It’s drilled into girls continuously and consistently throughout their lives that hair is a sign of youth and therefore a sign of beauty, if we’re adhering to conventional beauty standards.
Ask yourself, how many hair dye adverts do you see a day aimed at covering grey hair in women and then tally up the dude’s products. Permanent, non permanent, in-between-hair-dresser-visit-spray. The list is endless. That being said I buy into vibrant hair, doing crazy things, simple things, fringes, extensions… Essentially whatever the heck you like. It’s your head and your crown and how you polish it is entirely up to you. We’re operating in a judgement free zone.
The metaphorical bee in my bonnet comes from a lack of agency and a force feeding of the “grey meaning old and old meaning bad” rhetoric that is exhausting and expensive and as of this moment right now, I’ve thrown the towel in, but this doesn’t mean I’ve given up on myself.
Grey, is NOT a four letter word when it comes to your hair and isn’t an indicator for ageing. It’s more likely to be tangled up in your genetics than a representation of a haggard or hard life.
While we’re at it though, age is not a bad thing. It is not a good thing. It just is a thing that is happening, to all of us, that is wildly out of our control no matter how we choose to doll it up.
We as a society need to do better than thinking that surrendering to the ageing process is us letting go of ourselves, if anything it is embracing ourselves in our most organic form.
Whether we choose to age gracefully or disgracefully is our choice to make, neither of which is inherently wrong or right. We do not owe it to ourselves to conform to beauty standards, because they do not actually exist. They only exist in the same way the greek gods did. Pray to them and they grow powerful, ignore them and they become dethroned. As humans were naturally drawn towards pretty things, sexy things and youthful things because they have signified life, fertility and wealth – but only by neanderthalic or medieval standards and is certainly not representative of contemporary culture where the average age of death is 81, in the UK at least.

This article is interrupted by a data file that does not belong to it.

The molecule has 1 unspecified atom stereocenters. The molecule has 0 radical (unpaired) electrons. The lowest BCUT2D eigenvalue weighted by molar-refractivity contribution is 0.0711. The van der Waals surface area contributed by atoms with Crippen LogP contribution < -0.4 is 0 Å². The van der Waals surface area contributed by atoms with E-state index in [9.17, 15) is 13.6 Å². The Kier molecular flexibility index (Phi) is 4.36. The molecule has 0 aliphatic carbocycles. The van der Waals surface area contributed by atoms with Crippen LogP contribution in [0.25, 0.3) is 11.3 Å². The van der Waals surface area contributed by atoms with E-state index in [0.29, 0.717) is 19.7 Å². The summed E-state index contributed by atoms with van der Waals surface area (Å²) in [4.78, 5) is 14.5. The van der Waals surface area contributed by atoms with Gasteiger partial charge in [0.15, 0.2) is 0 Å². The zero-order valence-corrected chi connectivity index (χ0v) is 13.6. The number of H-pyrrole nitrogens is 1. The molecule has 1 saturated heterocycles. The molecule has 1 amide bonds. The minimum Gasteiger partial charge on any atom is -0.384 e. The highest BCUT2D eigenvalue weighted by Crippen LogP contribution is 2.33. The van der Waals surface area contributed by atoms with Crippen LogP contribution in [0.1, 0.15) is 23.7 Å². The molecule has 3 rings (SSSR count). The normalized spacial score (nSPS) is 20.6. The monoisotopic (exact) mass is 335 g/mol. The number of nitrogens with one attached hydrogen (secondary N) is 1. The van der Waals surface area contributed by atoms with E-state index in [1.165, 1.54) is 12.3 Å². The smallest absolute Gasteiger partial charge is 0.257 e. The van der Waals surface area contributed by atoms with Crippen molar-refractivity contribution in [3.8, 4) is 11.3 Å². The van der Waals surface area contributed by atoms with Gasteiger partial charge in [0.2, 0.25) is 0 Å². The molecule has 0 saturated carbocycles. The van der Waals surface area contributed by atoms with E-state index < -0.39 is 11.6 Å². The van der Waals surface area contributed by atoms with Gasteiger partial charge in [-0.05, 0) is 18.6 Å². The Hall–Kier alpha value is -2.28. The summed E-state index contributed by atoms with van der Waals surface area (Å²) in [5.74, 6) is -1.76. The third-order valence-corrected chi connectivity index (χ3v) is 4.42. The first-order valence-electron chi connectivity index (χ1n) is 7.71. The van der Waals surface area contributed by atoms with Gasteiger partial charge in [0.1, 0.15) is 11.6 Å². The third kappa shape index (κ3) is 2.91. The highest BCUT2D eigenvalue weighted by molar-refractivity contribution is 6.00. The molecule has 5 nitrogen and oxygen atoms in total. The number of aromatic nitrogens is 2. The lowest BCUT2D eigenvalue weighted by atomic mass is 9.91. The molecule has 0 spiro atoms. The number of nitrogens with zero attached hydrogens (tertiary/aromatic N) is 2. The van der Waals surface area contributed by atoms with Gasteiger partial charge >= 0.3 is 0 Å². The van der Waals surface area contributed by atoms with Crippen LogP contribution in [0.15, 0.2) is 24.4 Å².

Capitalism has a lot to answer for when it comes to praying on your instincts. But, we’re as adaptable as cockroaches so I suppose there’s hope.
The side note is; we ain’t in the middle ages no more, needing to get wifed up and babies out in order to survive. We have the ability to shag for pleasure until we’re arthritic and that to me is a blinding success for the future of mankind.
To me this process, this one surrender is my coming of age story. This is an ownership of my authentic outward facing self and accepting it as part of my inward facing self, joining the two together on the level. This is the first step of many I’m sure I’ll take in figuring out who the bloody hell I am.
But, for now I choose to show off my grey hair because I have decided that it is beautiful.
Pleasure is an act of rebellion, so on this International Orgasm Day I invite you to rebel and discover female led brands who are looking out for you.
I am looking at you, fellow perfectionists. It’s time to call out the behaviours holding you back and see how you can put a stop to your perfectionist standing in your way.
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Copyright. Katie Baskerville 2020.